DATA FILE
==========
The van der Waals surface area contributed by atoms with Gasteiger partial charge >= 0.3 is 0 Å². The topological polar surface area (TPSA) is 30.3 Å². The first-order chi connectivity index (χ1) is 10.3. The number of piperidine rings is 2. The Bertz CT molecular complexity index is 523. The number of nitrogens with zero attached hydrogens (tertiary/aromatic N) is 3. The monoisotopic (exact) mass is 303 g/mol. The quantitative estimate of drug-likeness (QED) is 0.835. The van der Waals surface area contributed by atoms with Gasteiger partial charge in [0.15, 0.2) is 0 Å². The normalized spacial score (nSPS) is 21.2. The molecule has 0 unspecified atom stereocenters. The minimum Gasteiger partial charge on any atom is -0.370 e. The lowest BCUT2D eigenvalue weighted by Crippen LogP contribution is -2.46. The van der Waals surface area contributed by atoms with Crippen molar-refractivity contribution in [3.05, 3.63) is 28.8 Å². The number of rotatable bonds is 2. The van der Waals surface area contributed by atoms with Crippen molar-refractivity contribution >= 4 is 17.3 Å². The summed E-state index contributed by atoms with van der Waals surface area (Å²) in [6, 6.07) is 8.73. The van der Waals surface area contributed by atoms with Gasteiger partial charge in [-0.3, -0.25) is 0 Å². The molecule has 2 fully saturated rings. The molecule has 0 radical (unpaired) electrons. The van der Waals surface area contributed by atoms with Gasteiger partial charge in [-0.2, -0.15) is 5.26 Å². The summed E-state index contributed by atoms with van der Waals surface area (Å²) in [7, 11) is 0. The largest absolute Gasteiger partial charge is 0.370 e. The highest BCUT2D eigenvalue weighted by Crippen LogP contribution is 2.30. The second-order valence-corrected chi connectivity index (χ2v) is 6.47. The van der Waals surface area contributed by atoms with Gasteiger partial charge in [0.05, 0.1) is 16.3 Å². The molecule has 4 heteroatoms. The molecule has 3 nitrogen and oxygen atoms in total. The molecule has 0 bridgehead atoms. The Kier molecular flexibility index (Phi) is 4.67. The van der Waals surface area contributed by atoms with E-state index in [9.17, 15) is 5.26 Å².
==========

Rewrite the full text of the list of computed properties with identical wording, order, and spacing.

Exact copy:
The van der Waals surface area contributed by atoms with Gasteiger partial charge >= 0.3 is 0 Å². The topological polar surface area (TPSA) is 30.3 Å². The first-order chi connectivity index (χ1) is 10.3. The number of piperidine rings is 2. The Bertz CT molecular complexity index is 523. The number of nitrogens with zero attached hydrogens (tertiary/aromatic N) is 3. The monoisotopic (exact) mass is 303 g/mol. The quantitative estimate of drug-likeness (QED) is 0.835. The van der Waals surface area contributed by atoms with Gasteiger partial charge in [0.15, 0.2) is 0 Å². The normalized spacial score (nSPS) is 21.2. The molecule has 0 unspecified atom stereocenters. The minimum Gasteiger partial charge on any atom is -0.370 e. The lowest BCUT2D eigenvalue weighted by Crippen LogP contribution is -2.46. The van der Waals surface area contributed by atoms with Crippen molar-refractivity contribution in [3.05, 3.63) is 28.8 Å². The number of rotatable bonds is 2. The van der Waals surface area contributed by atoms with Crippen molar-refractivity contribution >= 4 is 17.3 Å². The summed E-state index contributed by atoms with van der Waals surface area (Å²) in [6, 6.07) is 8.73. The van der Waals surface area contributed by atoms with Gasteiger partial charge in [-0.3, -0.25) is 0 Å². The molecule has 2 fully saturated rings. The molecule has 0 radical (unpaired) electrons. The van der Waals surface area contributed by atoms with Gasteiger partial charge in [-0.2, -0.15) is 5.26 Å². The summed E-state index contributed by atoms with van der Waals surface area (Å²) in [7, 11) is 0. The largest absolute Gasteiger partial charge is 0.370 e. The highest BCUT2D eigenvalue weighted by Crippen LogP contribution is 2.30. The second-order valence-corrected chi connectivity index (χ2v) is 6.47. The van der Waals surface area contributed by atoms with Gasteiger partial charge in [0.05, 0.1) is 16.3 Å². The molecule has 4 heteroatoms. The molecule has 3 nitrogen and oxygen atoms in total. The molecule has 0 bridgehead atoms. The Kier molecular flexibility index (Phi) is 4.67. The van der Waals surface area contributed by atoms with E-state index in [9.17, 15) is 5.26 Å².